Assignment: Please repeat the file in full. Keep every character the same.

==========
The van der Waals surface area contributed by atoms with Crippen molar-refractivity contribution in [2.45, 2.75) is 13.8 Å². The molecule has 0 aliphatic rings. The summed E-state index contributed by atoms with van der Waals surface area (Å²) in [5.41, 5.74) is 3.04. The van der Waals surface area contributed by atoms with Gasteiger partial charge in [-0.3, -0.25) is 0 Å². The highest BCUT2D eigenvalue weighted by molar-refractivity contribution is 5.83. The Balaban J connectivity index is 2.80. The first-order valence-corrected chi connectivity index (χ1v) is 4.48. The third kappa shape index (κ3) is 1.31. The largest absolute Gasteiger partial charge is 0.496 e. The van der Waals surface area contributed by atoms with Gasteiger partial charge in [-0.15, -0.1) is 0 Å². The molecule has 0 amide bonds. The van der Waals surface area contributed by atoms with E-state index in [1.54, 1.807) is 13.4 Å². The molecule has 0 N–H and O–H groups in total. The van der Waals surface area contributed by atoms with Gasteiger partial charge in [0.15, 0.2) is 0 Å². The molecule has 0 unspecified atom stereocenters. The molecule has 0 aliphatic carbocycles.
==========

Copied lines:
The van der Waals surface area contributed by atoms with Crippen molar-refractivity contribution in [2.45, 2.75) is 13.8 Å². The molecule has 0 aliphatic rings. The summed E-state index contributed by atoms with van der Waals surface area (Å²) in [5.41, 5.74) is 3.04. The van der Waals surface area contributed by atoms with Gasteiger partial charge in [-0.3, -0.25) is 0 Å². The highest BCUT2D eigenvalue weighted by molar-refractivity contribution is 5.83. The Balaban J connectivity index is 2.80. The first-order valence-corrected chi connectivity index (χ1v) is 4.48. The third kappa shape index (κ3) is 1.31. The largest absolute Gasteiger partial charge is 0.496 e. The van der Waals surface area contributed by atoms with Gasteiger partial charge in [-0.15, -0.1) is 0 Å². The molecule has 0 amide bonds. The van der Waals surface area contributed by atoms with E-state index in [1.54, 1.807) is 13.4 Å². The molecule has 0 N–H and O–H groups in total. The van der Waals surface area contributed by atoms with Gasteiger partial charge in [0.15, 0.2) is 0 Å². The molecule has 0 unspecified atom stereocenters. The molecule has 0 aliphatic carbocycles.